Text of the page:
Glasgow’s left wing spaces are under threat
This last year has seen the closure of two prominent spaces for leftist groups in Glasgow; Glasgow Autonomous Space (GAS) and Pink Peacock cafe. The loss of both these collectives proved to be a blow for leftist groups, who were reliant on these collectives to organise and meet. However, the reality is that the feature that underpins many of these organizations (non-profit, non-hierarchical, pay what you can) also appears to be the cause of their downfalls.
In the case of GAS, a space that has been running since 2016 and described by its organisers as “an autonomous social centre that provides space for groups working to fight capitalism & other forms of oppression”, was solely dependent on donation. This is not to say this structure was not effective, as GAS operated as an incredibly successful entity having had “built a library, herbal clinic dispensary, kitchen, wood workshop, print workshop, meeting space, toilets, a garden with a greenhouse and a shed.” It also grew to be a well-known name within leftist groups, where people would organise film nights (such as the Glasgow Anarchist Film Club), parties and social events. Its existence sought to bring people together, to share ideas and to belong to a safe inclusive environment where abuse of any kind was not tolerated. In the society we live in today, that thrives off of hyper-individualism and consumerism, a space such as GAS was a much needed breath of fresh air.
Unfortunately, last year in 2022 organisers of GAS posted on Facebook announcing they would be stepping down, stating that “there isn’t really a collective anymore and energy is low” and instead asking for “individuals or organisations which share GAS’s values to take overall responsibility for the not-for-profit venue.” Ultimately, nobody was able to step-up and GAS was shut down and sold to a new buyer.
What the closure of GAS highlighted for many was the dismal reality of leftist spaces in a world that places such an emphasis on making a profit. Moreover, in a post-pandemic world and in a country that is enduring a cost-of-living-crisis, it is simply not feasible enough for many people and grass-roots organisations to operate on donations when many people don’t even have enough money to heat their homes. What this has led to is a lack of energy among these volunteers, which is unsurprising given that in order to operate on a volunteering basis for many means a sacrifice of a full day of pay. As a result, failure for collectives like these seems almost inevitable and morale continues to remain low.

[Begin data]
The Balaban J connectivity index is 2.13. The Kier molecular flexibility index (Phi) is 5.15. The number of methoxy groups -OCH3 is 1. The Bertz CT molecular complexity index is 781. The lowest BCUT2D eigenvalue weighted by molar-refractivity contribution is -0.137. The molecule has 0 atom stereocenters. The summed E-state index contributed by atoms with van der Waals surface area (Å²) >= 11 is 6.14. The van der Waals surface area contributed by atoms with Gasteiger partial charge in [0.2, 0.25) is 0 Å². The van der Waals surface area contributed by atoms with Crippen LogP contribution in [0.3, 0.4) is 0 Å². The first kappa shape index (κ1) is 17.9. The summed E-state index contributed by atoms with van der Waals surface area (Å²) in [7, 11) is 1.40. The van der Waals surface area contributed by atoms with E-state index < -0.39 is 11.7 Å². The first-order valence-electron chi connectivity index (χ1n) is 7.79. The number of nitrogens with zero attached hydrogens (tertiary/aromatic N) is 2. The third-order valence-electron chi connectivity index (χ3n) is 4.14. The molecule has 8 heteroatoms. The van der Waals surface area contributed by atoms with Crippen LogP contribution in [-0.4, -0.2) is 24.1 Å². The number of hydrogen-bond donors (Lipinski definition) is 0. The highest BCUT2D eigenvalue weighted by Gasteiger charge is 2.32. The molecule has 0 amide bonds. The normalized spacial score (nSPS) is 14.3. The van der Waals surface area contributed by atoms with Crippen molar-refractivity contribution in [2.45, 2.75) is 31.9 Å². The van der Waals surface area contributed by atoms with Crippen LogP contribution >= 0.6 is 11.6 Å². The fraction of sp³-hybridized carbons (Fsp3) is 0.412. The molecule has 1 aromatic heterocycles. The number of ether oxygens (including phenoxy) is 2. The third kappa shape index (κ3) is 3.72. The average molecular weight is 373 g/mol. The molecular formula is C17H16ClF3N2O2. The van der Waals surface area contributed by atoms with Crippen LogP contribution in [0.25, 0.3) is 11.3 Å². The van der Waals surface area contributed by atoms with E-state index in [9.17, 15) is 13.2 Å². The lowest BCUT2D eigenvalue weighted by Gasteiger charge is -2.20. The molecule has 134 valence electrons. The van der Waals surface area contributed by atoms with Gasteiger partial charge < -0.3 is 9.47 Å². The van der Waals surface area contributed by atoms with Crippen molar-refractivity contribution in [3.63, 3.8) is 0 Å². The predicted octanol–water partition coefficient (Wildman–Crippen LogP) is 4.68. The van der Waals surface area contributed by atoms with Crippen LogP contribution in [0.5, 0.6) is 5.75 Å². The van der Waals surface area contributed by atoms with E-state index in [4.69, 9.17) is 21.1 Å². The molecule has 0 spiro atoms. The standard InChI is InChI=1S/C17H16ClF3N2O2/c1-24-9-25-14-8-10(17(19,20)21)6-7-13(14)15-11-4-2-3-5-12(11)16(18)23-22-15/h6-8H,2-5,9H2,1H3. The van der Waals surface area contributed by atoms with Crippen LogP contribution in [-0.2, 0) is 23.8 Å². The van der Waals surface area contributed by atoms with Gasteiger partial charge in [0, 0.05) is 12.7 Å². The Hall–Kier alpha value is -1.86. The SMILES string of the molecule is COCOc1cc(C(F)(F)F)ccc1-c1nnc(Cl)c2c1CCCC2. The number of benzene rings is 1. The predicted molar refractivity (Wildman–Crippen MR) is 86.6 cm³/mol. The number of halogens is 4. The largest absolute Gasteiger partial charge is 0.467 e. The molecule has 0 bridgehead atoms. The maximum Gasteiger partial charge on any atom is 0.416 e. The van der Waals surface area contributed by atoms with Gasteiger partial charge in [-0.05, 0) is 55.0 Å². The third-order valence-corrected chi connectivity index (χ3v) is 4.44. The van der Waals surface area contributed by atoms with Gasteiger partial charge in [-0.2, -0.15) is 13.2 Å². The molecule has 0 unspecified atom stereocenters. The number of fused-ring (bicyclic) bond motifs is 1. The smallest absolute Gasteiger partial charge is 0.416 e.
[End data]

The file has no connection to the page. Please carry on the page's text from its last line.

Only a matter of months later, the closure of Pink Peacock cafe solidified this unfortunate reality. Described as a Queer, Anarchist, Jewish space that operated off a pay-what-you-can basis, Pink Peacock was a pillar of the Govanhill community during the Covid-19 pandemic and after. The cafe offered free food to anybody who would be in need, and a warm and comforting space for people to have some respite. However, Pink Peacock also met its untimely end in June 2023, less than a year after the closure of GAS. In a statement posted by volunteers on its website, they indicated that “burnout” and the “constant battle to keep ourselves financially afloat” following Covid-19 was the reason for them shutting down. This problem of “burnout” appears prevalent within volunteers of leftist spaces, especially those who are feeling the financial burden that comes with the nature of not-for-profit organisations.
The issue of gentrification is also a factor in the closure of these spaces, especially Pink Peacock which is situated in Govanhill, a vibrant community that is characterised by its diversity. However, a piece in the Greater Govanhill Newsletter described how “south west Govanhill experiences the most significant housing problems, including […] high concentration of private landlords, high turnover of tenants and overcrowding.” This has meant that many organisations, such as Pink Peacock, are being bought out of their neighbourhoods as they are unable to keep up with the rising cost of property. Instead, companies that will make a higher turn-over are favoured by property owners, leaving a lack of space for grass-roots organisation.
The reality for spaces such as GAS and Pink Peacock is that in a market which is so fixated on profit margins, grass-roots organisations which rely on volunteers are no longer welcome. corporate greed does not look kindly onto anyone, especially not those whose structure aims to combat it, and there is no clear answer for how this issue can be solved. However, there is still hope. Faslane Peace Camp, a camp and communal space that has been operating for 40 years, remains a prominent fixture as well as shops such as Glasgow Zine Library, Category is Books and Calton Books who all organise in their own ways to provide a space for leftists. Carnival Arts Yard also continues to provide a community space, both for local families as well as groups wanting to organise. Whilst leftist groups will have to continue to fight for space in this world for as long as they exist, a future for them isn’t completely out of reach; all they have to do is keep the flame lit.